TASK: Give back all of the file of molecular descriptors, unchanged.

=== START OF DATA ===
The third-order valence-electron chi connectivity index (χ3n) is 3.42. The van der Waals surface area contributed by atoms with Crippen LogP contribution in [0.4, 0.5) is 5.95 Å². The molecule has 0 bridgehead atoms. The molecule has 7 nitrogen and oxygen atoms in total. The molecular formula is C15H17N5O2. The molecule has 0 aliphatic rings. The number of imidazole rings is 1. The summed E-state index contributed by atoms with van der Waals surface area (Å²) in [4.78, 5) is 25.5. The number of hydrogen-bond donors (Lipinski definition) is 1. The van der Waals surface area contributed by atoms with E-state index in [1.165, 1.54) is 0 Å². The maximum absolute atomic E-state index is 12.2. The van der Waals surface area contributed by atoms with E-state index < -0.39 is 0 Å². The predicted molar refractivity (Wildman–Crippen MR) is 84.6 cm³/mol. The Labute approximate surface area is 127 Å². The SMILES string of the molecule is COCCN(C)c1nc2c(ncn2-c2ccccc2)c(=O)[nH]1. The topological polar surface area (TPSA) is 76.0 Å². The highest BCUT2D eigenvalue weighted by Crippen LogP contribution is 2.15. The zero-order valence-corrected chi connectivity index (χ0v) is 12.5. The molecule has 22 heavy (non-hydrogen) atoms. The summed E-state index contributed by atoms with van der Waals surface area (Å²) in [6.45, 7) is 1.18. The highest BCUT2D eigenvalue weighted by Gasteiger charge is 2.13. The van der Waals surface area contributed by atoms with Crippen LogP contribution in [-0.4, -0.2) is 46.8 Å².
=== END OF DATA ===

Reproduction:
The third-order valence-electron chi connectivity index (χ3n) is 3.42. The van der Waals surface area contributed by atoms with Crippen LogP contribution in [0.4, 0.5) is 5.95 Å². The molecule has 0 bridgehead atoms. The molecule has 7 nitrogen and oxygen atoms in total. The molecular formula is C15H17N5O2. The molecule has 0 aliphatic rings. The number of imidazole rings is 1. The summed E-state index contributed by atoms with van der Waals surface area (Å²) in [4.78, 5) is 25.5. The number of hydrogen-bond donors (Lipinski definition) is 1. The van der Waals surface area contributed by atoms with E-state index in [1.165, 1.54) is 0 Å². The maximum absolute atomic E-state index is 12.2. The van der Waals surface area contributed by atoms with E-state index < -0.39 is 0 Å². The predicted molar refractivity (Wildman–Crippen MR) is 84.6 cm³/mol. The Labute approximate surface area is 127 Å². The SMILES string of the molecule is COCCN(C)c1nc2c(ncn2-c2ccccc2)c(=O)[nH]1. The topological polar surface area (TPSA) is 76.0 Å². The highest BCUT2D eigenvalue weighted by Crippen LogP contribution is 2.15. The zero-order valence-corrected chi connectivity index (χ0v) is 12.5. The molecule has 22 heavy (non-hydrogen) atoms. The summed E-state index contributed by atoms with van der Waals surface area (Å²) in [6.45, 7) is 1.18. The highest BCUT2D eigenvalue weighted by Gasteiger charge is 2.13. The van der Waals surface area contributed by atoms with Crippen LogP contribution in [-0.4, -0.2) is 46.8 Å².